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YMMV / The Space Trilogy

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  • Cult Classic: The books are certainly not as well known as Lewis' other works, but have received just as much praise from those who have read them.
  • Hilarious in Hindsight:
    • The Unman talking about the "Force" as an energy which comes from all life and commands his actions, a full thirty-plus years before Star Wars.
    • While Ransom tries to deduce which planet he's on in Out of the Silent Planet, he concludes that it isn't Venus, because he thought Venus would be a bit hotter. This was written in 1938, almost twenty-five years before the surface temperature of Venus was measured.
  • Nightmare Fuel:
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    • The battle with the Unman and the Crapsack World speech by Weston in Perelandra.
    • Also in Perelandra the underground section can be incredibly creepy. Not just because most of it takes place in total darkness, but because there are lots of hints that all sorts of bizarre persons and places exist down there and the reader only sees enough of them to hint at it. And what little we see is hinted to be not necessarily evil but so foreign to human experience that it's incomprehensible.
    • The detailed description of the head and the creepy paintings in That Hideous Strength. Also Dr. Frost's POV segments.
  • Older Than They Think: That Hideous Strength (and ideologically, all three books) addresses the issue of transhumanism and many of its implications. Its first printing was in 1945.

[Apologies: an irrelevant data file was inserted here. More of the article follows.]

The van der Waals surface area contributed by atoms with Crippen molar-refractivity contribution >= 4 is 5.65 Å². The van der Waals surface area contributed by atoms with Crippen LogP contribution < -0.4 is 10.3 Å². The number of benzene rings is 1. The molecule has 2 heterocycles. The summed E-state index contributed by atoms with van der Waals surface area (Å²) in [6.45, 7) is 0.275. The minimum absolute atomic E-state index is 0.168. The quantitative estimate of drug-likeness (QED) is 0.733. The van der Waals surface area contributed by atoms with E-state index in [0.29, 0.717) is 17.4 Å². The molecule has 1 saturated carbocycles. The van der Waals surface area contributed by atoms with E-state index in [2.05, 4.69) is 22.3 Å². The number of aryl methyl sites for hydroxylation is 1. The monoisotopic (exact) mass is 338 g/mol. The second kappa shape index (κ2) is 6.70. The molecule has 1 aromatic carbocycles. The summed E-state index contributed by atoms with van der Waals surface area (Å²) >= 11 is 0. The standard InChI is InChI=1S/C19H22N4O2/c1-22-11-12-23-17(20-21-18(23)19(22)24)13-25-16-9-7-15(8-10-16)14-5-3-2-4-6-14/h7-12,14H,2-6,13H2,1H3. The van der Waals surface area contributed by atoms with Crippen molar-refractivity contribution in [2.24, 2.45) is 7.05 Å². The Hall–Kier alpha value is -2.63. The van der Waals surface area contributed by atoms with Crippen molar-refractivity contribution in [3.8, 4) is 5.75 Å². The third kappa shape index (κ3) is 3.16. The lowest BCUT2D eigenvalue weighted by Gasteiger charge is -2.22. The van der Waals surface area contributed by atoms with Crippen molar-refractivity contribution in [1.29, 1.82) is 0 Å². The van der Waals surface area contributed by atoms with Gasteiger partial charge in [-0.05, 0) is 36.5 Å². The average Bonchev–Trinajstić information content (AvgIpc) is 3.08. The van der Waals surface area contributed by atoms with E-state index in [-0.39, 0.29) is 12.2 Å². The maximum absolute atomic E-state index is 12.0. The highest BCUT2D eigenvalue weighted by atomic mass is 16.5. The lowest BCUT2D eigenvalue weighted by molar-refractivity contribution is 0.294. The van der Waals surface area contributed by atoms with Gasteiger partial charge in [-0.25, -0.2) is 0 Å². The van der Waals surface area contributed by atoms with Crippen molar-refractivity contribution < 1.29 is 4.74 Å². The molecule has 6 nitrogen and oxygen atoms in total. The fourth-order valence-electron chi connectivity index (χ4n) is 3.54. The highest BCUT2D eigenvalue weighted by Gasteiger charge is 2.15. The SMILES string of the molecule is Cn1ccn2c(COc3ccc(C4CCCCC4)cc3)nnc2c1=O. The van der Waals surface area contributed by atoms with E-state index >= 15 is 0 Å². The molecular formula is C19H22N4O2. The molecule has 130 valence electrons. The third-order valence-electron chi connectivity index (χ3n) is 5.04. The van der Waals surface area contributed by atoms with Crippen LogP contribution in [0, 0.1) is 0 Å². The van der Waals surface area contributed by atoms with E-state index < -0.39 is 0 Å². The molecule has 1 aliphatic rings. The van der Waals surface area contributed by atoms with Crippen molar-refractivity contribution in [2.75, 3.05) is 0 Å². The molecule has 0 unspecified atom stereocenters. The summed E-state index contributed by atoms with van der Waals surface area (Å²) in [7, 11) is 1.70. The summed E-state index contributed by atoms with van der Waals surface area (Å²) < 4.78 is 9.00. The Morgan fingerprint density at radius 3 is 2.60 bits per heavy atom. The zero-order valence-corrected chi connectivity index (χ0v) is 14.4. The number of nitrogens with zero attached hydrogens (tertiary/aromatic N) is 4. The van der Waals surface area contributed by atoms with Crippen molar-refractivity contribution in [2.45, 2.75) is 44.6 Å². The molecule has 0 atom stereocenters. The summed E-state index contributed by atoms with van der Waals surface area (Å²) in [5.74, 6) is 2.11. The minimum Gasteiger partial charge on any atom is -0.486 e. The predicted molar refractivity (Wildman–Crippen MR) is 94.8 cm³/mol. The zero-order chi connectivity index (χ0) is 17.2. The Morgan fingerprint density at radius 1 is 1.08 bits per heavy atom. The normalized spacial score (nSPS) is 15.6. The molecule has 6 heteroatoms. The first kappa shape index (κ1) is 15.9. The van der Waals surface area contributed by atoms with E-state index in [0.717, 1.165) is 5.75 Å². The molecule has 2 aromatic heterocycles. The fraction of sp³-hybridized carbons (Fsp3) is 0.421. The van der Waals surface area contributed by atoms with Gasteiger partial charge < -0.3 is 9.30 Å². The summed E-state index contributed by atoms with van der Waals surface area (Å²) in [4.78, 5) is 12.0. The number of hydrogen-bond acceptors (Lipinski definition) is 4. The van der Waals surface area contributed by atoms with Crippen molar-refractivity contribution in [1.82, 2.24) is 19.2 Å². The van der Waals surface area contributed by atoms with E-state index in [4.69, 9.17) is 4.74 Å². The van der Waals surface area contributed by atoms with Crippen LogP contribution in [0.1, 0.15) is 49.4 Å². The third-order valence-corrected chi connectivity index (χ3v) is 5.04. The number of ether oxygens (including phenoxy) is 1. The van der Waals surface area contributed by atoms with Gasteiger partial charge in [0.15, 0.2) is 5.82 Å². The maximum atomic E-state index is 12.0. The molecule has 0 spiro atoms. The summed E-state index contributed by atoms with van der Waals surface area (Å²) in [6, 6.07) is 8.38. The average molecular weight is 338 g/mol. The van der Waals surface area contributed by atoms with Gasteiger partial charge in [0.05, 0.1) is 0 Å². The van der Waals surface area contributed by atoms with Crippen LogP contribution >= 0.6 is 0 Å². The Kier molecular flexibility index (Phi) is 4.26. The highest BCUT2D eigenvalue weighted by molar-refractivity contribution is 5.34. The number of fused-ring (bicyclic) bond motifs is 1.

• Stealth Pun: The oblivious figurehead of the villainous N.I.C.E. is Horace Jules, a clear parody of H. G. Wells. Now, not only does his last name recall his contemporary SF author, Jules Verne, but if you pronounce "H. Jules" aloud, it sounds a fair bit like "H. Gee-wells."
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  • "Seinfeld" Is Unfunny: At the time the trilogy was first published, most aliens in SF stories were hostile savages intent on destroying humanity. For Lewis's aliens to be morally superior to man was a radical departure... which was widely adopted by later writers, somewhat diluting its impact today. Though the thing that remains the most original with Lewis' premise is that his aliens still believe in a deity, while most other sci-fi examples don't.
  • Values Dissonance: The long discussions about gender roles in That Hideous Strength, as several of the protagonists try to convince the feminist Jane Studdock that a woman's place is to submit to her husband, can seem very odd to modern-day readers, especially those who don't share Lewis's traditionalist views on the subject.
    • Except this is Jane's reaction to what she and Mark are both supposed to learn (and finally do) - that you can't love someone on your own terms. While Jane confronts her fear of being treated instrumentally, the distrust and distance towards others this begets, Mark slowly comes to understand that he has been hurting people in precisely this manner, that he could have hurt Jane in precisely this manner and that he has no ownership over Jane, nor any title to said ownership. He thinks this outright on the last pages on the novel, on his way to meet Jane again.
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  • Values Resonance: When listing examples of all that is base and ignoble in the British spirit, Dimble mentions famous imperialist Cecil Rhodes in the same breath as Oliver Cromwell and Mordred. At the time, Rhodes was often celebrated as a visionary businessman, but today he is more likely to be condemned for his virulent racism and cruel exploitation of the places he subjected to British control.
  • What Do You Mean, It Wasn't Made on Drugs?: Perelandra can get rather trippy at times...
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